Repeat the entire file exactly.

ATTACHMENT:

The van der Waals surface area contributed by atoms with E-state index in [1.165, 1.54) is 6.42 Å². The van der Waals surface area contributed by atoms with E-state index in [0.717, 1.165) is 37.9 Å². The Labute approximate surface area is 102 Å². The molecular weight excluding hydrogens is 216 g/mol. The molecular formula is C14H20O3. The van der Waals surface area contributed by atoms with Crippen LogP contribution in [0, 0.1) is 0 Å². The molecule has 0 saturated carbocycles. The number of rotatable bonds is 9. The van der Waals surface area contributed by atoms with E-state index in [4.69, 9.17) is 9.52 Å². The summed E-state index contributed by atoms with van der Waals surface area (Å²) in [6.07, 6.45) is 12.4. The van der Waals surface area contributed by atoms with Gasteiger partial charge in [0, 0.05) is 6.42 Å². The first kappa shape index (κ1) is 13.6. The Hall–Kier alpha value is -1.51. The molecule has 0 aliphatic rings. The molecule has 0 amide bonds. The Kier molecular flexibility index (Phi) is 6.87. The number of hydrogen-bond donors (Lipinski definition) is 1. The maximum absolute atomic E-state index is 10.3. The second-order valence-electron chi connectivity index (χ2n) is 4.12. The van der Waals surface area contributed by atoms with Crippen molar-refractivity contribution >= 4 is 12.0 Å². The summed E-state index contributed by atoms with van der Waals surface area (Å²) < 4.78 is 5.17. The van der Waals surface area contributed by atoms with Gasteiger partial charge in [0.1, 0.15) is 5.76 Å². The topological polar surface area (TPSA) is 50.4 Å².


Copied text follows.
The van der Waals surface area contributed by atoms with E-state index in [1.165, 1.54) is 6.42 Å². The van der Waals surface area contributed by atoms with E-state index in [0.717, 1.165) is 37.9 Å². The Labute approximate surface area is 102 Å². The molecular weight excluding hydrogens is 216 g/mol. The molecular formula is C14H20O3. The van der Waals surface area contributed by atoms with Crippen LogP contribution in [0, 0.1) is 0 Å². The molecule has 0 saturated carbocycles. The number of rotatable bonds is 9. The van der Waals surface area contributed by atoms with E-state index in [4.69, 9.17) is 9.52 Å². The summed E-state index contributed by atoms with van der Waals surface area (Å²) in [6.07, 6.45) is 12.4. The van der Waals surface area contributed by atoms with Gasteiger partial charge in [0, 0.05) is 6.42 Å². The first kappa shape index (κ1) is 13.6. The Hall–Kier alpha value is -1.51. The molecule has 0 aliphatic rings. The molecule has 0 amide bonds. The Kier molecular flexibility index (Phi) is 6.87. The number of hydrogen-bond donors (Lipinski definition) is 1. The maximum absolute atomic E-state index is 10.3. The second-order valence-electron chi connectivity index (χ2n) is 4.12. The van der Waals surface area contributed by atoms with Crippen molar-refractivity contribution >= 4 is 12.0 Å². The summed E-state index contributed by atoms with van der Waals surface area (Å²) < 4.78 is 5.17. The van der Waals surface area contributed by atoms with Gasteiger partial charge in [0.1, 0.15) is 5.76 Å². The topological polar surface area (TPSA) is 50.4 Å².